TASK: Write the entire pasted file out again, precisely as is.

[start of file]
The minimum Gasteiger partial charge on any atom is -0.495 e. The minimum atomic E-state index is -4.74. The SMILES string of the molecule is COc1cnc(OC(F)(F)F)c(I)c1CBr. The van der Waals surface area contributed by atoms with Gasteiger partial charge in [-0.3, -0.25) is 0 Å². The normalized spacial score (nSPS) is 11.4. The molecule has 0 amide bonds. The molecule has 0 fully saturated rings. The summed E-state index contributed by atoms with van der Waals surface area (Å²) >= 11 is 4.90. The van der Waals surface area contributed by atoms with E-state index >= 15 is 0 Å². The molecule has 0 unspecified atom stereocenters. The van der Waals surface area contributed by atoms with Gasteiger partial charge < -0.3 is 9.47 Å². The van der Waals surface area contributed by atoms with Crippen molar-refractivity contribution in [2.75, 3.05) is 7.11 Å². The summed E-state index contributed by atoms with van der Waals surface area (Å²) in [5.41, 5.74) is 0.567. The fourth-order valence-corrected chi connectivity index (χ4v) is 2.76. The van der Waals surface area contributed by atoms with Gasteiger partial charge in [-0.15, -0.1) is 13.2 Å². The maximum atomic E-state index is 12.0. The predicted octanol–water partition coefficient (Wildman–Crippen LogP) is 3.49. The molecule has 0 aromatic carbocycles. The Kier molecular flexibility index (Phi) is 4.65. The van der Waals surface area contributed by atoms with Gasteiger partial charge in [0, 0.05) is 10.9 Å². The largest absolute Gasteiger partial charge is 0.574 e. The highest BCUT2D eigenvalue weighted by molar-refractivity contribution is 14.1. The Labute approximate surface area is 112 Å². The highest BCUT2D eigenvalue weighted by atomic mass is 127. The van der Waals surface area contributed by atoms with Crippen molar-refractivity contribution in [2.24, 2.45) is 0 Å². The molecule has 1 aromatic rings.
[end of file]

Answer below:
The minimum Gasteiger partial charge on any atom is -0.495 e. The minimum atomic E-state index is -4.74. The SMILES string of the molecule is COc1cnc(OC(F)(F)F)c(I)c1CBr. The van der Waals surface area contributed by atoms with Gasteiger partial charge in [-0.3, -0.25) is 0 Å². The normalized spacial score (nSPS) is 11.4. The molecule has 0 amide bonds. The molecule has 0 fully saturated rings. The summed E-state index contributed by atoms with van der Waals surface area (Å²) >= 11 is 4.90. The van der Waals surface area contributed by atoms with E-state index >= 15 is 0 Å². The molecule has 0 unspecified atom stereocenters. The van der Waals surface area contributed by atoms with Gasteiger partial charge < -0.3 is 9.47 Å². The van der Waals surface area contributed by atoms with Crippen molar-refractivity contribution in [2.75, 3.05) is 7.11 Å². The summed E-state index contributed by atoms with van der Waals surface area (Å²) in [5.41, 5.74) is 0.567. The fourth-order valence-corrected chi connectivity index (χ4v) is 2.76. The van der Waals surface area contributed by atoms with Gasteiger partial charge in [-0.15, -0.1) is 13.2 Å². The maximum atomic E-state index is 12.0. The predicted octanol–water partition coefficient (Wildman–Crippen LogP) is 3.49. The molecule has 0 aromatic carbocycles. The Kier molecular flexibility index (Phi) is 4.65. The van der Waals surface area contributed by atoms with Gasteiger partial charge in [0, 0.05) is 10.9 Å². The largest absolute Gasteiger partial charge is 0.574 e. The highest BCUT2D eigenvalue weighted by molar-refractivity contribution is 14.1. The Labute approximate surface area is 112 Å². The highest BCUT2D eigenvalue weighted by atomic mass is 127. The van der Waals surface area contributed by atoms with Crippen molar-refractivity contribution in [2.24, 2.45) is 0 Å². The molecule has 1 aromatic rings.